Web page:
In reply to this post by Tom Schrijvers-2
On Tue, Mar 9, 2010 at 2:45 PM, Tillmann Rendel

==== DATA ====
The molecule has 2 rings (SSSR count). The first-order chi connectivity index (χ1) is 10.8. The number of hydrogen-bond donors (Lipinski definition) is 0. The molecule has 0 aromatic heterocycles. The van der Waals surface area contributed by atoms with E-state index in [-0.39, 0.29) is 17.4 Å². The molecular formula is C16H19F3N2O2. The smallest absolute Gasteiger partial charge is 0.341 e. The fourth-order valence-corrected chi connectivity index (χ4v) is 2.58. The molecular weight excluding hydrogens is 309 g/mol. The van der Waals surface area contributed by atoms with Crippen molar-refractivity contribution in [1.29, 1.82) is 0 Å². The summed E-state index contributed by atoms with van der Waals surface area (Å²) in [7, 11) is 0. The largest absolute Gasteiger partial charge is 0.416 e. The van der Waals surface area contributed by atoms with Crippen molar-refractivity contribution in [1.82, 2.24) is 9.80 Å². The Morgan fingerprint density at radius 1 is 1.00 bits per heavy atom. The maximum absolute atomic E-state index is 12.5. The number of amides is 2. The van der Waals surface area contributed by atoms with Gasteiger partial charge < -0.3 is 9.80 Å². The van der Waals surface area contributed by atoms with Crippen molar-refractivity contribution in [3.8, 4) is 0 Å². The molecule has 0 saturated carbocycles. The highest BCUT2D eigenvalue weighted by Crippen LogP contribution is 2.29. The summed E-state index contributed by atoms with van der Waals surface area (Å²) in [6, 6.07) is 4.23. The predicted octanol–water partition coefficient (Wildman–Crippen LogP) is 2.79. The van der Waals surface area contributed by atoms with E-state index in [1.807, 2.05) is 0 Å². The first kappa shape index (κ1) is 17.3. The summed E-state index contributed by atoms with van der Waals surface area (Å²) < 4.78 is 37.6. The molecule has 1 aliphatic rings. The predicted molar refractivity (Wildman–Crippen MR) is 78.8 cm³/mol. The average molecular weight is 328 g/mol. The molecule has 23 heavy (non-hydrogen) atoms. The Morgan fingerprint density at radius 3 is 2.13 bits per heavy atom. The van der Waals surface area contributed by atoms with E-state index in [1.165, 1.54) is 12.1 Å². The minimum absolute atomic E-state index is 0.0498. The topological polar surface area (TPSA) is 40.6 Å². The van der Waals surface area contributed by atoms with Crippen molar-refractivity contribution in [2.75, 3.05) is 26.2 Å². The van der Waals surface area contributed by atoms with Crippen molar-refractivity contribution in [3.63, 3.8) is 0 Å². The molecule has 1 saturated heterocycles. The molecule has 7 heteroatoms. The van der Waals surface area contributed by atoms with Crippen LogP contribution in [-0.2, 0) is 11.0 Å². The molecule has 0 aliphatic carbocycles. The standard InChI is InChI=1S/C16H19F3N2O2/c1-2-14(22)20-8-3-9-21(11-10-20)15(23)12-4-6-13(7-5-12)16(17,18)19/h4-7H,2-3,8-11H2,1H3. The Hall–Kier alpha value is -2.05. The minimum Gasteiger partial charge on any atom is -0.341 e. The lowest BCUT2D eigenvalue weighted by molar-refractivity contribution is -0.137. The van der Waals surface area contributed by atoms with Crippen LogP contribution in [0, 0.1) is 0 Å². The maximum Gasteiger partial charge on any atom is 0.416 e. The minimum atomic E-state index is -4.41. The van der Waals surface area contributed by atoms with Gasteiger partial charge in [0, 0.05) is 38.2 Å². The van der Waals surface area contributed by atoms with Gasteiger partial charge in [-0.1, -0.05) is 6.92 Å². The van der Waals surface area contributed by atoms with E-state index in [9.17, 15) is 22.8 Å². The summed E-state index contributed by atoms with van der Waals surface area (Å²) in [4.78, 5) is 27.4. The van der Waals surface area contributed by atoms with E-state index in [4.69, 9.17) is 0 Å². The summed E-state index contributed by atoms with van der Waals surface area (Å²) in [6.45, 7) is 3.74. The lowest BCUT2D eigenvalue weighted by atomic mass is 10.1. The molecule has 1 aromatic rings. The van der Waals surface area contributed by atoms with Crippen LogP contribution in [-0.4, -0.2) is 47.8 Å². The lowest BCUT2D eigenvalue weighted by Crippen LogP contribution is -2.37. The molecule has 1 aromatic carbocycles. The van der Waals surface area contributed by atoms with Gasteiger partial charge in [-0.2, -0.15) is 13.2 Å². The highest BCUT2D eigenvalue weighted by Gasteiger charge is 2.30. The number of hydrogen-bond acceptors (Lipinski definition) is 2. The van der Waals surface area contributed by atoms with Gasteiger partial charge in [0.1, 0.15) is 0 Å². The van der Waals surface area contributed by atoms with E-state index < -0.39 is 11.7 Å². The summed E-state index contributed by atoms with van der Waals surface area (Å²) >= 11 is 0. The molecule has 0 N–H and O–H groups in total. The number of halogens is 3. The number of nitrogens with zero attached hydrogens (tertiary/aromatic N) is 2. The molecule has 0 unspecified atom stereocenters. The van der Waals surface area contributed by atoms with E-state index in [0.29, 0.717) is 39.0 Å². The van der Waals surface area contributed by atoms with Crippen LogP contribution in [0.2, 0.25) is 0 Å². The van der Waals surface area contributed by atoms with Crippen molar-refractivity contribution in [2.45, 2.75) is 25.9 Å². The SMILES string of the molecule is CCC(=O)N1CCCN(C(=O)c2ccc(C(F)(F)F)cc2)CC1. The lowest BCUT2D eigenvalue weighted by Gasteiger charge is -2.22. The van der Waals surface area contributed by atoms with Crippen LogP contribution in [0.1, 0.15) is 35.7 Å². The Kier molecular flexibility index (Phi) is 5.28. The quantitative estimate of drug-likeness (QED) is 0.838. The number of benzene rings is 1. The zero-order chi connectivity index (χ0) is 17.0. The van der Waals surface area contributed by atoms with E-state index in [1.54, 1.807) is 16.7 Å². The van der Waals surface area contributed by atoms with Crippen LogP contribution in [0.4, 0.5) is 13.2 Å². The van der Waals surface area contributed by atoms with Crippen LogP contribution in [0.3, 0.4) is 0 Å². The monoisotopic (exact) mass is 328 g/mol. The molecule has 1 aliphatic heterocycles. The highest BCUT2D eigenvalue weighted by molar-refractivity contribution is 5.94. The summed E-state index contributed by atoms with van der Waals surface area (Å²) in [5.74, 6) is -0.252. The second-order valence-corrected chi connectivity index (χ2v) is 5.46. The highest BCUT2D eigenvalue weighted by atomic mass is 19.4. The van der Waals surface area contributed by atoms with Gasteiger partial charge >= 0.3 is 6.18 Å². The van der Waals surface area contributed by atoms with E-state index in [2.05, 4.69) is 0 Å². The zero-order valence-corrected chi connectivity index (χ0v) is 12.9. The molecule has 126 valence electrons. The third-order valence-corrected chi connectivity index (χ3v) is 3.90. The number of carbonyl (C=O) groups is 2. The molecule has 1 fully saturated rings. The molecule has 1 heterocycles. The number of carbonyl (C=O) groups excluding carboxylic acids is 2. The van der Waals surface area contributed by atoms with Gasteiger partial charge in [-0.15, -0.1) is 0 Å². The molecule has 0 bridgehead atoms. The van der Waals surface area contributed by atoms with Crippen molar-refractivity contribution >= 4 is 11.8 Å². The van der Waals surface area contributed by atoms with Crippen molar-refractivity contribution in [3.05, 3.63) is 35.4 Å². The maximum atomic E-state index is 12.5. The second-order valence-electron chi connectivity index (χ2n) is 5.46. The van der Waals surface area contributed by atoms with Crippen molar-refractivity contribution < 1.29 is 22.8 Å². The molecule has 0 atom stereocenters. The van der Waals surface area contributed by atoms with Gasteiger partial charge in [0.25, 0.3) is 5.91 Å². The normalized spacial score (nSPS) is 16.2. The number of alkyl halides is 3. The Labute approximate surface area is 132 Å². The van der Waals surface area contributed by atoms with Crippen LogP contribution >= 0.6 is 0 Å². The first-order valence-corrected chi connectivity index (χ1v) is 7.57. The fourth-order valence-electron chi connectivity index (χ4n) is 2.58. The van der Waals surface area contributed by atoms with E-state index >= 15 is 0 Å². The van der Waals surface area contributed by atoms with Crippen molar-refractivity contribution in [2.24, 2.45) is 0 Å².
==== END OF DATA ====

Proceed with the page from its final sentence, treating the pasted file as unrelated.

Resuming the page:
<[hidden email]> wrote: > Tom Schrijvers wrote: >>> >>> Yeah, subject "Finally Tagless" again, sorry, I'm just not done with it >>> yet. >>> >>> In Olegs haskell implementation he is using classes mainly to model the >>> syntax and instances to use for evaluators / compilers to allow multiple >>> interpretations. >>> >>> I wonder if it'd be possible to do the same without classes using data >>> types >>> instead? >>> >>> Something similar to what Luke Palmer has done here: >>> >>> >>> http://lukepalmer.wordpress.com/2010/01/24/haskell-antipattern-existential-typeclass/ >> >> You can just use the dictionary translation of type classes to replace >> them with data types: >> >> E.g. >> >> class Eval sem where >> val :: Int -> sem Int >> add :: sem Int -> sem Int -> sem Int >> >>> --> >> >> data EvalDict sem = EvalDict { val :: Int -> sem Int, add :: sem Int >> -> sem Int -> sem Int } > > This is the way to program in the final tagless style without using type > classes, but there is an important difference to what Luke Palmer did in the > blog post cited above. While both approaches allow to encode type classes > using data types, they are technically different, and applicable for > different programs. > > In the dictionary approach, the dictionary contains fields of the same types > as the members of the class. For example, val has the type Int -> sem Int in > both the type class and the data type. > > This is not the case in the pattern described by Luke. There, the w type is > dropped from the types of the methods when converting to a data type. For > example, the type of growHorizontal is w -> Bool in the type class, but > simply Bool in the data type. > > The reason for this difference is that Luke uses the fact that w is going to > be always existentially bound, so it will not be externally usable anyway. > The information contained in the w values can just as well be stored in each > of the fields of the data type. > > The dictionary approach encodes abstract data types: The data type is the > interface, each value of the data type is an implementation, and a function > which takes the dictionary and is parametric in the type parameters of the > dictionary is a program which uses the data type abstractly. > > For example, a program using the Eval abstract data type from above could > look like this: > > -- using the type class > add_two :: Eval sem => sem -> sem > add_two x = add x (val 2) > > -- using the dictionary > add_two :: EvalDict sem -> sem -> sem > add_two dict x = add dict x (val dict 2) > > On the other hand, Luke describes an encoding of objects: The data type > describes the interface of an object, and each value of that data type is an > object, with possibly different implementations of each function in the > interface. A program using these objects can invent arbitrary new objects, > as long as all fields in the interface are defined. > > Since abstract data types and objects are fundamentally different, so are > these two programming patterns. Tillmann, Thanks for your insight of objects vs. abstract data types. William Cook's Onward! essay is relevant here. He characterizes the difference between objects and abstract data types nicely: the latter allow binary methods that pattern match (to exploit the combined knowledge of the internals of two different values) whereas objects only know their own implementation. Dictionaries by themselves are objects in Cook's sense: they are just a record of functions that cannot be inspected. We can have an infinite number of them (while we can only have one type class instance per sem type). However, the (sem a) values are not objects, and varying the dictionaries while keeping the sem type the same does not seem very useful for implementing different semantics. For a type class function like add :: sem Int -> sem Int -> sem Int, binary pattern matching seems essential for meaningful implementations, and hence objects don't make much sense. Would you agree? Cheers, Tom _______________________________________________ Haskell-Cafe mailing list [hidden email] http://www.haskell.org/mailman/listinfo/haskell-cafe |